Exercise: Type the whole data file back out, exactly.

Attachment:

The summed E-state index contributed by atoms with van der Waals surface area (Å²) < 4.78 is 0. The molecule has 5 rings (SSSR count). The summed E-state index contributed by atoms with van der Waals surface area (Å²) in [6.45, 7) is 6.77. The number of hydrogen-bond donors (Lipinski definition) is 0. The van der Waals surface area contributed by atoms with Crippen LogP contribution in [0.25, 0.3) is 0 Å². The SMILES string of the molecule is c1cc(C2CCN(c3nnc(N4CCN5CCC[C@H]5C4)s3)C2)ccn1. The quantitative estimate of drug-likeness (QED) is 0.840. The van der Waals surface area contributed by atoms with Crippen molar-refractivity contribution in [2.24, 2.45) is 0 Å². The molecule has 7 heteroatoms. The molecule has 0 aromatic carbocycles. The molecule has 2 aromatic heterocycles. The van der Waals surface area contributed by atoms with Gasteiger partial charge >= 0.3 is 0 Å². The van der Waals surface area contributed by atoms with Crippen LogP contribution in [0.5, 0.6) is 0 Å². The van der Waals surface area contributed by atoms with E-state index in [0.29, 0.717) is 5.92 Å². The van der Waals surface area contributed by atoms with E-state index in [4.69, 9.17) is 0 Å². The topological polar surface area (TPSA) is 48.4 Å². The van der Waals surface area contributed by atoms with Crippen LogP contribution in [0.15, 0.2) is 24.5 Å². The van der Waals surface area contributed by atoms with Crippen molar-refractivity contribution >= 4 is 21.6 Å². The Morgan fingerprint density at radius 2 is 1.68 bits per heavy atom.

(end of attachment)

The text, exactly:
The summed E-state index contributed by atoms with van der Waals surface area (Å²) < 4.78 is 0. The molecule has 5 rings (SSSR count). The summed E-state index contributed by atoms with van der Waals surface area (Å²) in [6.45, 7) is 6.77. The number of hydrogen-bond donors (Lipinski definition) is 0. The van der Waals surface area contributed by atoms with Crippen LogP contribution in [0.25, 0.3) is 0 Å². The SMILES string of the molecule is c1cc(C2CCN(c3nnc(N4CCN5CCC[C@H]5C4)s3)C2)ccn1. The quantitative estimate of drug-likeness (QED) is 0.840. The van der Waals surface area contributed by atoms with Crippen molar-refractivity contribution in [2.24, 2.45) is 0 Å². The molecule has 7 heteroatoms. The molecule has 0 aromatic carbocycles. The molecule has 2 aromatic heterocycles. The van der Waals surface area contributed by atoms with Gasteiger partial charge >= 0.3 is 0 Å². The van der Waals surface area contributed by atoms with Crippen LogP contribution in [0.5, 0.6) is 0 Å². The van der Waals surface area contributed by atoms with E-state index in [0.29, 0.717) is 5.92 Å². The van der Waals surface area contributed by atoms with E-state index in [4.69, 9.17) is 0 Å². The topological polar surface area (TPSA) is 48.4 Å². The van der Waals surface area contributed by atoms with Crippen LogP contribution in [0.15, 0.2) is 24.5 Å². The van der Waals surface area contributed by atoms with Crippen molar-refractivity contribution >= 4 is 21.6 Å². The Morgan fingerprint density at radius 2 is 1.68 bits per heavy atom.